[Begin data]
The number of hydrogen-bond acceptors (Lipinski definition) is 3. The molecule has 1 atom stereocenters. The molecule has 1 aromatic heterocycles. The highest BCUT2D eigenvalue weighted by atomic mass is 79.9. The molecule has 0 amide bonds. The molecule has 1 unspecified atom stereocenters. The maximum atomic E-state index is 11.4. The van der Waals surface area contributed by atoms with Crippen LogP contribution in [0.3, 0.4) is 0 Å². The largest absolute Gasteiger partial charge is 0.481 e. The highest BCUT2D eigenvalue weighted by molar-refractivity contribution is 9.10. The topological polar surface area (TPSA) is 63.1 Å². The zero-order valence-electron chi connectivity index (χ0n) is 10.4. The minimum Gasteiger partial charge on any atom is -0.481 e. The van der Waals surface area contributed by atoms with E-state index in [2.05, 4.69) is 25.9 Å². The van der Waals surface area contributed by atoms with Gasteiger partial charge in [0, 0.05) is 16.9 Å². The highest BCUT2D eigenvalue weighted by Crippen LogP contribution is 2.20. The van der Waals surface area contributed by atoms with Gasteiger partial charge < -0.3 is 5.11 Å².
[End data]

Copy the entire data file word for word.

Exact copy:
The number of hydrogen-bond acceptors (Lipinski definition) is 3. The molecule has 1 atom stereocenters. The molecule has 1 aromatic heterocycles. The highest BCUT2D eigenvalue weighted by atomic mass is 79.9. The molecule has 0 amide bonds. The molecule has 1 unspecified atom stereocenters. The maximum atomic E-state index is 11.4. The van der Waals surface area contributed by atoms with Crippen LogP contribution in [0.3, 0.4) is 0 Å². The largest absolute Gasteiger partial charge is 0.481 e. The highest BCUT2D eigenvalue weighted by molar-refractivity contribution is 9.10. The topological polar surface area (TPSA) is 63.1 Å². The zero-order valence-electron chi connectivity index (χ0n) is 10.4. The minimum Gasteiger partial charge on any atom is -0.481 e. The van der Waals surface area contributed by atoms with E-state index in [2.05, 4.69) is 25.9 Å². The van der Waals surface area contributed by atoms with Gasteiger partial charge in [0, 0.05) is 16.9 Å². The highest BCUT2D eigenvalue weighted by Crippen LogP contribution is 2.20. The van der Waals surface area contributed by atoms with Gasteiger partial charge < -0.3 is 5.11 Å².